It’s happened again. Another seizure, another rescue in trouble. It’s easy for all of us to point fingers and make judgements. It’s wonderful to sit back with our two or three birds or whatever sized flock we can comfortably handle, proclaiming our disgust and feeling fear for the latest flock that was hauled away in beige boxes.
We somehow feel better that our houses are cleaner, our cages are relatively immaculate. We make snap judgements as to the intentions of the people who I truly think meant well. But then, somewhere along the line, something went wrong. Well, what happened? What went wrong? How did things get out of control? I don’t know. And you probably don’t know either.
The latest seizure was at Wings Over the Rainbow, (WOTR) a bird rescue located in Moraine, Ohio. Moraine is right outside of Dayton. Ohio again. Once again I don’t have the entire story. Once again, I’ll probably never really know how things went down and how it all fell apart. Here is the story according to the Humane Society:
There is a followup story claiming that WOTR is going to fight to get the birds back.
Okay, that’s what is being reported. But what happened? How did it come down to this? In cases like this, we never really know. It’s like this dirty little secret that gets hauled out into the light of day for a brief moment so that reporters and newscasters can get their shots. The birds are shuttled off and that’s usually the last of the story unless there’s a fight in the courts or cruelty charges are made. What I want to know is, where did all of this begin?
Not quite a year ago, I wrote a post about the Troy, Ohio Birds, a hideous case of neglect that hit the papers and the internet like a feathered tsunami. The case got convoluted and to this day, I have absolutely no idea whatever happened in the end. I get different stories and different opinions, but I never did find out out what happened at the end of the pageant. I don’t know what happened to the Miami Valley Bird Club, their rescue efforts or the disposition of the case.
I did a little digging around and with a little help from some highly respected people in the field, I got some answers as to what this hoarding and neglect deal is all about.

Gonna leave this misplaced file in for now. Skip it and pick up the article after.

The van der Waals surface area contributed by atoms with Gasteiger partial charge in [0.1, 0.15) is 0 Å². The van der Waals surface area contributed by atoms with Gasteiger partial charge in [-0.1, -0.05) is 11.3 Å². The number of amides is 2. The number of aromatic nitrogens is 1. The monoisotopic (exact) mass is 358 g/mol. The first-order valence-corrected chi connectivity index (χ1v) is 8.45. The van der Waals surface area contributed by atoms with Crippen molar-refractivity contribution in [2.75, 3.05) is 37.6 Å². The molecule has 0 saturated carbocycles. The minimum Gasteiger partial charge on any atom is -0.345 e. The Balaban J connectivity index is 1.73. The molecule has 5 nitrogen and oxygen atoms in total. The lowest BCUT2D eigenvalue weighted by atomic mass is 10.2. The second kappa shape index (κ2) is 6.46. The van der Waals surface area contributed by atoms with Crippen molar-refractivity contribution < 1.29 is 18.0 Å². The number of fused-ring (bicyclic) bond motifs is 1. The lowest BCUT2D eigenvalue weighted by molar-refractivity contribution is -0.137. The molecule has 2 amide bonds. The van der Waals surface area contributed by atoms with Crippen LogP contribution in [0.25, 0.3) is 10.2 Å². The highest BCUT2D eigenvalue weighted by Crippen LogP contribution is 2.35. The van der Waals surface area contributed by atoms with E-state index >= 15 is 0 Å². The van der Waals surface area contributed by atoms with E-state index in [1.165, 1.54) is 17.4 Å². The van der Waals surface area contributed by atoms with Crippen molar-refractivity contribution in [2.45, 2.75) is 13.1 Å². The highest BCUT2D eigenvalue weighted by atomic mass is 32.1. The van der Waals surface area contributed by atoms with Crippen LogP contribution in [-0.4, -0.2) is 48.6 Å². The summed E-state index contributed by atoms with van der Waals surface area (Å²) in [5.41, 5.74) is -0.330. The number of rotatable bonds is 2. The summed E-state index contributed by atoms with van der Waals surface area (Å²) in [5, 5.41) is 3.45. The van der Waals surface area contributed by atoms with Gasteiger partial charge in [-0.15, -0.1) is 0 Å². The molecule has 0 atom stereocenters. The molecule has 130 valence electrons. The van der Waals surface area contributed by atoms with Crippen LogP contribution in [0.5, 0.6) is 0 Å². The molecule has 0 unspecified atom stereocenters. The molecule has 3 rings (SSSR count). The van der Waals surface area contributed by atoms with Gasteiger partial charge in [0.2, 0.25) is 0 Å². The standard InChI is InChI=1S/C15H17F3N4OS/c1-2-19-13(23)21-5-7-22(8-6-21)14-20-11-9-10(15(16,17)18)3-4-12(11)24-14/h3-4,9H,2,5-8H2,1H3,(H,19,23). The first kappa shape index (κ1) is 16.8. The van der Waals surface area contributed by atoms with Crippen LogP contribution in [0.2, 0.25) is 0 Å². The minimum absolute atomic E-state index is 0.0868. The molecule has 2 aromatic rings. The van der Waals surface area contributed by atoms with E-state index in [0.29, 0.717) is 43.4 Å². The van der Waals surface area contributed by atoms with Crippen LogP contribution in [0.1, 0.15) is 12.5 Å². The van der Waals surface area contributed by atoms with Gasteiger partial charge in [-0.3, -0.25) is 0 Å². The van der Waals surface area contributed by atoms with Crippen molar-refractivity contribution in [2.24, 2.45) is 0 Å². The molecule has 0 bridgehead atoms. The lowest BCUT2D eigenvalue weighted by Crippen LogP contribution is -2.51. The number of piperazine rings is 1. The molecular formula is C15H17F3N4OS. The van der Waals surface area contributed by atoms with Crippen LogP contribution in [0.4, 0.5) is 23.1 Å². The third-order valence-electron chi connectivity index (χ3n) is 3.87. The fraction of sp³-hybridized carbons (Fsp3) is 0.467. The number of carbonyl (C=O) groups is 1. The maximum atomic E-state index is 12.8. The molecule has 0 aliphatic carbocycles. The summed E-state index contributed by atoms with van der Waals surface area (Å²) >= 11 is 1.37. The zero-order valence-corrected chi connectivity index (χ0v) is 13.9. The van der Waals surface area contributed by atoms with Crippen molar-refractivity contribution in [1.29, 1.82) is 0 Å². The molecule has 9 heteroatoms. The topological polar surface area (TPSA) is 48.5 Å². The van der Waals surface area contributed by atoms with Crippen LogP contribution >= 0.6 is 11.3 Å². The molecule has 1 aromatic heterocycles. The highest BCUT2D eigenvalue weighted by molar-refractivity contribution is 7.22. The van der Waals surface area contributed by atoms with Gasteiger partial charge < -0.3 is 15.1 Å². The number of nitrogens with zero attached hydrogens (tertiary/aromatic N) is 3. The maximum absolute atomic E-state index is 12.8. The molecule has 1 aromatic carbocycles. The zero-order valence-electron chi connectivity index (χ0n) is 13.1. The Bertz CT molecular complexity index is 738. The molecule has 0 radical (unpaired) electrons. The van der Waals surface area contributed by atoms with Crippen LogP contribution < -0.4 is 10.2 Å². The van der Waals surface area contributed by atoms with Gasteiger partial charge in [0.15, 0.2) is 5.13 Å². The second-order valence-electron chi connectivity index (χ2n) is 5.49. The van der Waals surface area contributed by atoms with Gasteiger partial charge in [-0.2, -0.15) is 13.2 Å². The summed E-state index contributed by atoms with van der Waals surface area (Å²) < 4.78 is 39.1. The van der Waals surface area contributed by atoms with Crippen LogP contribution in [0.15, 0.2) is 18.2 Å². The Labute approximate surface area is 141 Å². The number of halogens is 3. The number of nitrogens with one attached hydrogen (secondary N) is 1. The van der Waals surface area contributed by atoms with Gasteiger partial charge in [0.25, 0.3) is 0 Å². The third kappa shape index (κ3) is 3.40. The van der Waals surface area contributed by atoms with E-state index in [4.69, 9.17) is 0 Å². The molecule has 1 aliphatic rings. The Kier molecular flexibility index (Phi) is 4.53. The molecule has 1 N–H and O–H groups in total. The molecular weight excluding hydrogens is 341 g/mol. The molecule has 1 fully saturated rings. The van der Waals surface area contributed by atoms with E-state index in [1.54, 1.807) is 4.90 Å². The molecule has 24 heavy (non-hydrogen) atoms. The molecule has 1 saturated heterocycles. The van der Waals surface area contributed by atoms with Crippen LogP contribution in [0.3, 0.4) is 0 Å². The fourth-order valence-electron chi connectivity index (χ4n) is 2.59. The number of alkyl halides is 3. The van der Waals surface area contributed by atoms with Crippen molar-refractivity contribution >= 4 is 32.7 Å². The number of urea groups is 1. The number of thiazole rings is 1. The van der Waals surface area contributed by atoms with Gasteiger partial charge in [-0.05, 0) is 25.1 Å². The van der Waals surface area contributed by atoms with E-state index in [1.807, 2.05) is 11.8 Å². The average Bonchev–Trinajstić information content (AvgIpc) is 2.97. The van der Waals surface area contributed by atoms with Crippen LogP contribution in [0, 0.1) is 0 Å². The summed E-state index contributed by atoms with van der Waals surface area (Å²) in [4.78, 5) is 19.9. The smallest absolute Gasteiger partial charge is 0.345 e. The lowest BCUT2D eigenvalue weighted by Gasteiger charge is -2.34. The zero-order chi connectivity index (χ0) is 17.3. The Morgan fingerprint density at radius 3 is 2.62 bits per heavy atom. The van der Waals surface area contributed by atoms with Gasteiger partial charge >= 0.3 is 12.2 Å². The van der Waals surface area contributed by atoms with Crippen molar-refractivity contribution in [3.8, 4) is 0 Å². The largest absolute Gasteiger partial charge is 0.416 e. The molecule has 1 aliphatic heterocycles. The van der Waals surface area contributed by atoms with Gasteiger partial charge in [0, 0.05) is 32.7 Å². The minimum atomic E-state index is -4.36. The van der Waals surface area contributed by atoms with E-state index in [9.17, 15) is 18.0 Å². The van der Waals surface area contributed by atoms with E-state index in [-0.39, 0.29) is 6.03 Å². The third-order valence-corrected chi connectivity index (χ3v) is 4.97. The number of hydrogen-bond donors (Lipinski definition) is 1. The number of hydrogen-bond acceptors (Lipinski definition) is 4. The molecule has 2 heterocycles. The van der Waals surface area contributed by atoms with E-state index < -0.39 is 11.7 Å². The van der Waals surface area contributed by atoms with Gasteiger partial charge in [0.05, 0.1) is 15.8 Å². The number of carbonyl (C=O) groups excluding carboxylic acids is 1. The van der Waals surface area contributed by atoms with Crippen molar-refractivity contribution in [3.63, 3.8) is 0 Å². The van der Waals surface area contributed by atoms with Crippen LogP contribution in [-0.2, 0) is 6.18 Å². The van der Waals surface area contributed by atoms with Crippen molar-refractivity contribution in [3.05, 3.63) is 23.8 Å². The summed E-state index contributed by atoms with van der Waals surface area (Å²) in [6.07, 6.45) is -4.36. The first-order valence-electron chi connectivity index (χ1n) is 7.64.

It’s sometimes called Institutional Hoarding. Someone decides they want to run a rescue. They do the proper things, (or not) getting registered with a 501(c)3 non-profit status, (or not) slap up a website, (or not) and they’re in business. Good intentions. Well meaning. They want to save the animals.
Jezebelle Francesca, my friend Sandy’s adopted dog
Now if you think about it, the people who get into this have probably seen their share of neglect and abuse already or they wouldn’t be getting into the field. This of course gives them a bad opinion of human beings in general. After seeing some of the situations dogs, cats and birds are put in, one can’t help but have a low opinion of some people.
However, in order to run an adoption and rescue, you have to put this aside and trust that there are people out there who can provide a good home. I mean, isn’t that the entire point of the adoption and rescue? To place animals in suitable homes? This is where it gets crappy. Some rescues have standards that are simply too high and they have too many conditions potential families have to meet in order to qualify.
It’s as if the rescue is trying to find reasons not to place their charges. They simply make it too difficult to adopt. And of course this defeats the entire purpose. A family wants a cat or dog or bird and they have to endure the Spanish Inquisition in order to adopt. Many people will end up “failing” the third degree they are put through.
So what does the family do? They buy from a breeder or a pet store. Don’t read me wrong. I’m big on screening and applications and qualifying. But good God, this is an animal that needs a home. Set aside the attachment and let the animal have a home for Christ’s sake! I know it’s hard, but that’s the job.
Jacque Johnson, the Manager of the Parrot Garden at Best Friends Animal Society in Kanab, Utah has this to say about Institutional Hoarding:
Jacque Johnson of Best Friends Photo courtesy of Jacque Johnson
“People in animal rescue have hoarding tendencies. We have caregiving personalities and if we get in too deep, it is easy to let the heart overwhelm our heads and resources. Slowly, over time, we make consessions to husbandry, diet, and medical care that would never have been even considered previously. We “normalize” sub-standard care. Good rescues battle this tendency in themselves constantly. We are aware that we have limits and set them well in advance. We become adept at saying “no” even when our hearts want to say “yes.” And most of all, we battle the self-serving concept that no one else is able to care for our birds. Hoarders put up hoops for adopters to jump through that make it impossible for them to meet the expectations. We don’t want to send our kids into substandard situations, but we must never forget that a family is always better than a rescue. We are an orphanage…and we need to want to get our kids adopted.”
Charlie on the left with King O. Photo courtesy of Best Friends Parrot Garden